Nandine, 45 Camberwell Church St, London SE5 8TR

- Review -

Nandine: Home is where the hearth is

The old yarn of 'you can learn about a country through its food’ might be overspun and frayed, but what happens when you don’t exactly have a country? I’d argue that the power of your food increases because it has to; not just to sustain, but to mark some form of territory, a home. “Kurdistan” is a geo-political concept more than something physical and so, without a place to call home, it must be where you make it.

To that end, Nandine, ‘kitchen’ in Kurdish, has two sites in Camberwell- Church Street and Vestry Road- but I’ve not been to the latter (it’s BYO if that clinches it for you). Fleeing genocide, owner Pary Baban came to England and went from stall to prized neighbourhood restaurant and it’s the pinnacle of a success story. Pary has also achieved something else that very few are able to do- curate a sense of homeliness in a restaurant the feels like their living room simply got an extension. The atmosphere fizzes with dopamine; faces bursting with the joy of eating Pary's creations all set to the nattering and the sloshing of wine. You feel welcome and lucky, all at once.

As a cynical British man that moved from Bristol to London, ordering extra carbs with anything dippable is usually a sound reflex- even if a dish says it comes with a type of bread, it’s never enough- simply an up-selling strategy. Not here. Rationing something like a flatbread is cringey, and they know this- so a stack of flatbreads comes with a walloping portion of freshening Tzatziki, perky lime hummus and a red pepper muhammara that is a flashbang on the tongue.

The aubergine platter is a salacious smoke show of the often maligned vegetable. Smoked aubergine slow-cooked with chickpeas, baba ghanoush that’s like charred silk and an aubergine salad that boasts the vinyl skins, dotted with pomegranate and pink pickled onions.

The Kurdish dumplings possess a moreish combination of a socarrat-like exterior through to a fluffy sticky rice interior that’s stashing a mince of spiced mutton inside. I envy the person that can just whip up a batch of these of an afternoon and simply gorge.

The Tirshak- a dumpling submerged in a spinach, tomato & split chickpea broth- is barely holding itself together in the depths, meaning you just thrust your spoon in and get on with it. Topped with fried leek and ropes of garlic aioli, it’s deceptively light but delivers that cuddle that only simmered pulses can.

Tart and creamy is Dandok - a boiled then strained yogurt that resembles cottage cheese, slicked with olive oil and freckled with zaatar. A fine mince of fried onions and garlic along with roasted tomato offer three tiers of sweet notes that balance out the acerbity, yearning to be trowelled onto another flatbread.

Nandine is a treadmill of hits and I’m in full sprint with the Danqut sausage. I’d seen this in the summer and am so glad I left it till a cold snap. Pearl barley and chickpeas all fat and plump from a good simmer in a mutton broth form a base for two svelt but warmly spiced sausages that have been roasted to a chestnut brown, the skin snapping between the teeth. It’s so viscerally satisfying that I do end up eating most of it, looking my fellow diners dead in the eye as I do so.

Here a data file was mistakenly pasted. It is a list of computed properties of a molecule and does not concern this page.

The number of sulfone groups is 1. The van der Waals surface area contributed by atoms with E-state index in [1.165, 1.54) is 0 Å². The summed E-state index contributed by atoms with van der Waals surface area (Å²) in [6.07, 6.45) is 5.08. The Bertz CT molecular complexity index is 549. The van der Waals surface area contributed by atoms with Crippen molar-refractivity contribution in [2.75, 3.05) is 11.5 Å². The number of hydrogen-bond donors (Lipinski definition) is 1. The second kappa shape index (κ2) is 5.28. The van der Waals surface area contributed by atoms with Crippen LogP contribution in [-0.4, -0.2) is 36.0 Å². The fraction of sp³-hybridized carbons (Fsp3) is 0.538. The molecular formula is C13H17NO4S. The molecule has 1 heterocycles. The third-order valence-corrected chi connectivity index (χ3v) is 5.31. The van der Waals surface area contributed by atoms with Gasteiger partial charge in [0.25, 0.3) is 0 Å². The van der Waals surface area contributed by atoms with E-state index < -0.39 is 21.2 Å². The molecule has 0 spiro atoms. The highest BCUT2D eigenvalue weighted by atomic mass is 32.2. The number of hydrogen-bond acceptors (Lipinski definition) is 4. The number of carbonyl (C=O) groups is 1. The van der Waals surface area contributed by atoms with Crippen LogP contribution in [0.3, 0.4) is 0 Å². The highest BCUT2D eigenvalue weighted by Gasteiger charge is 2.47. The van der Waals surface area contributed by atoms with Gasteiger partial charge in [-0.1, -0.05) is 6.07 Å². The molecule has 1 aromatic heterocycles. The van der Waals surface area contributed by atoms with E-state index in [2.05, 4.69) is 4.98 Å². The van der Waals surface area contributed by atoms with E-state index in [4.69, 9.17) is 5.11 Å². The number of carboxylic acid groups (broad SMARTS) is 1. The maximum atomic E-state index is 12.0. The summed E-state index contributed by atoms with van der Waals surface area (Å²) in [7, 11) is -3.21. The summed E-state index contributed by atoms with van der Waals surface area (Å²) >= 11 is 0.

But it’s the Qibli Raash that has me smitten. Smoked rice and spiced mutton chunks that are more tender than a pre-sleep kiss, along with mixed nuts & raisins are all bound in mutton fat. Diogenes wept, this is unlike any dish I’ve had before and it’s already in my Hall of Fame.

Generosity is par for the Nandine course. Pary wants to nourish you; not just plate up some fodder. Two formidable lines of de-skwered chicken lay dripping their juices onto a mattress-topper of flatbreads, gnarly and burnished from the charcoal. They’re so succulent and tender, it pulls your eyes closed as you eat. A hunk of tomato, onion and green pepper are blackened with a hellish sear as if a vegetable diorama depicting the dark side of other planets. A sumac and onion salad, pickled red cabbage flank this vivid raft of magnanimity and I can’t believe it’s just £14.

The sumac seabass has been given the skillful near-immolation treatment, too. Butterflied fillets are splayed for your enjoyment, the flesh departing readily all snowy beneath an exuberant surface of turmeric and dapple of sumac. Served with the same vegetables as the kebabs, it’s there to be feasted upon with fervour, a steal at £16.

Dessert is Belachuck. Squash steeped in Jasmine tea, pooled in grape molasses swirled with tahini and topped-off with tahini ice cream and nuts, that eats like an enticingly bitter peanut butter ice cream. It’s a dish that splits the table, but I’m all over it- clean yet indulgent; delicate yet balls-to-the-wall flavour

Nandine is a perfect storm of hospitality: incredible quality, value and atmosphere. It’s not like so many places that predicate themselves on ‘sharing’ as if to pull the wool over your eyes to their spreadsheets. The value is such that you can order with relative abandon- as feasting should be- without having to anxiously tot everything up in your head as you go along. It invites the curious to find out without penalty.

My experience reminds of that scene in 'Hook’ at the imaginary feast- enticingly vivid colours, with everybody reaching across the table fuelled by the same hunger and curiosity all in the name of raw conviviality. It’s the kind of place I find myself recommending without thinking, regardless of the diner’s request, whoever they are. If they haven’t been, they must go. And if they have been before- it’s probably time that they go again.